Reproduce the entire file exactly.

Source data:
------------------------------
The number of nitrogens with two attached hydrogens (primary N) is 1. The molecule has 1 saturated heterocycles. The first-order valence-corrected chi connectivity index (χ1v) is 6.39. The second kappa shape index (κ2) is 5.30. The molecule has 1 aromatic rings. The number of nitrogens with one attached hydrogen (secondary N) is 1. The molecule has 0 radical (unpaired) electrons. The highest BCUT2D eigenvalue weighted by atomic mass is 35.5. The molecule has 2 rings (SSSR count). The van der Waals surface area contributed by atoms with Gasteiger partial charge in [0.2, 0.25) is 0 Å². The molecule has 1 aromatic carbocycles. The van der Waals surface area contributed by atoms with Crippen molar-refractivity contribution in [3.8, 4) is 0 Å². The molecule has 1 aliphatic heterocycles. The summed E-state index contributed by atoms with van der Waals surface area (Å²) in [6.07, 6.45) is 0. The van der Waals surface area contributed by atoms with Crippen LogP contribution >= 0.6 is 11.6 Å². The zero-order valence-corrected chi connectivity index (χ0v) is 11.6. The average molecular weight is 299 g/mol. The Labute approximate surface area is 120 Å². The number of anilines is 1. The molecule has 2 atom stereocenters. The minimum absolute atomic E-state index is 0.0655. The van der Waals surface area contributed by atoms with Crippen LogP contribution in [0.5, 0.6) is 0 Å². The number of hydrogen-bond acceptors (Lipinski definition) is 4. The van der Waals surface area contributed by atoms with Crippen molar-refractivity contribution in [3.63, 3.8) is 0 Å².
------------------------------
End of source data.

The number of nitrogens with two attached hydrogens (primary N) is 1. The molecule has 1 saturated heterocycles. The first-order valence-corrected chi connectivity index (χ1v) is 6.39. The second kappa shape index (κ2) is 5.30. The molecule has 1 aromatic rings. The number of nitrogens with one attached hydrogen (secondary N) is 1. The molecule has 0 radical (unpaired) electrons. The highest BCUT2D eigenvalue weighted by atomic mass is 35.5. The molecule has 2 rings (SSSR count). The van der Waals surface area contributed by atoms with Gasteiger partial charge in [0.2, 0.25) is 0 Å². The molecule has 1 aromatic carbocycles. The van der Waals surface area contributed by atoms with Crippen molar-refractivity contribution in [3.8, 4) is 0 Å². The molecule has 1 aliphatic heterocycles. The summed E-state index contributed by atoms with van der Waals surface area (Å²) in [6.07, 6.45) is 0. The van der Waals surface area contributed by atoms with Crippen LogP contribution >= 0.6 is 11.6 Å². The zero-order valence-corrected chi connectivity index (χ0v) is 11.6. The average molecular weight is 299 g/mol. The Labute approximate surface area is 120 Å². The number of anilines is 1. The molecule has 2 atom stereocenters. The minimum absolute atomic E-state index is 0.0655. The van der Waals surface area contributed by atoms with Crippen LogP contribution in [0.5, 0.6) is 0 Å². The number of hydrogen-bond acceptors (Lipinski definition) is 4. The van der Waals surface area contributed by atoms with Crippen molar-refractivity contribution in [3.63, 3.8) is 0 Å².